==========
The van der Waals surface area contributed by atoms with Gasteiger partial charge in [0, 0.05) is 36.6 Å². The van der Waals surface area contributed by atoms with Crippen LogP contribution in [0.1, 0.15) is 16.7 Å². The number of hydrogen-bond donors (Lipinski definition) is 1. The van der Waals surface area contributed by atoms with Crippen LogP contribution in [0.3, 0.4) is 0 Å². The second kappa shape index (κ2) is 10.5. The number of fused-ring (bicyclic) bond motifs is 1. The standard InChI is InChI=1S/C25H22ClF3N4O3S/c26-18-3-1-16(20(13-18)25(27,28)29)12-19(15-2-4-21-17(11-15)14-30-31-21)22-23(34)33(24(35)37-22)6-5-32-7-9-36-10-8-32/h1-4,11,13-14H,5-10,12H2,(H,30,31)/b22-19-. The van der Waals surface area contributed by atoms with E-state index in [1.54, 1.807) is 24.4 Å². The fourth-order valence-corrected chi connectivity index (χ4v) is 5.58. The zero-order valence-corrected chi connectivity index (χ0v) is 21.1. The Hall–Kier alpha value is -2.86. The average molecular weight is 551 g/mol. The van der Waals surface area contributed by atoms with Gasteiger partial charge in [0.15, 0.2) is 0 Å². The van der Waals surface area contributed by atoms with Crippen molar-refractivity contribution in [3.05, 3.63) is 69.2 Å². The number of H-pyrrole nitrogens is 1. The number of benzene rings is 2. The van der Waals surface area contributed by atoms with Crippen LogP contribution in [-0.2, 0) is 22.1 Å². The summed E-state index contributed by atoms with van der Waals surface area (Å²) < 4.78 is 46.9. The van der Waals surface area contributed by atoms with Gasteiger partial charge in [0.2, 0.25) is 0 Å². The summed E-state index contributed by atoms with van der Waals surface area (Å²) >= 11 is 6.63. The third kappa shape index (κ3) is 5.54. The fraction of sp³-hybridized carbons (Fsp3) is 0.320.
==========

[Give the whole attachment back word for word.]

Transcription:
The van der Waals surface area contributed by atoms with Gasteiger partial charge in [0, 0.05) is 36.6 Å². The van der Waals surface area contributed by atoms with Crippen LogP contribution in [0.1, 0.15) is 16.7 Å². The number of hydrogen-bond donors (Lipinski definition) is 1. The van der Waals surface area contributed by atoms with Crippen LogP contribution in [0.3, 0.4) is 0 Å². The second kappa shape index (κ2) is 10.5. The number of fused-ring (bicyclic) bond motifs is 1. The standard InChI is InChI=1S/C25H22ClF3N4O3S/c26-18-3-1-16(20(13-18)25(27,28)29)12-19(15-2-4-21-17(11-15)14-30-31-21)22-23(34)33(24(35)37-22)6-5-32-7-9-36-10-8-32/h1-4,11,13-14H,5-10,12H2,(H,30,31)/b22-19-. The van der Waals surface area contributed by atoms with E-state index in [1.54, 1.807) is 24.4 Å². The fourth-order valence-corrected chi connectivity index (χ4v) is 5.58. The zero-order valence-corrected chi connectivity index (χ0v) is 21.1. The Hall–Kier alpha value is -2.86. The average molecular weight is 551 g/mol. The van der Waals surface area contributed by atoms with Gasteiger partial charge in [0.15, 0.2) is 0 Å². The van der Waals surface area contributed by atoms with Crippen molar-refractivity contribution in [3.05, 3.63) is 69.2 Å². The number of H-pyrrole nitrogens is 1. The number of benzene rings is 2. The van der Waals surface area contributed by atoms with Crippen LogP contribution in [-0.2, 0) is 22.1 Å². The summed E-state index contributed by atoms with van der Waals surface area (Å²) < 4.78 is 46.9. The van der Waals surface area contributed by atoms with Gasteiger partial charge in [0.2, 0.25) is 0 Å². The summed E-state index contributed by atoms with van der Waals surface area (Å²) >= 11 is 6.63. The third kappa shape index (κ3) is 5.54. The fraction of sp³-hybridized carbons (Fsp3) is 0.320.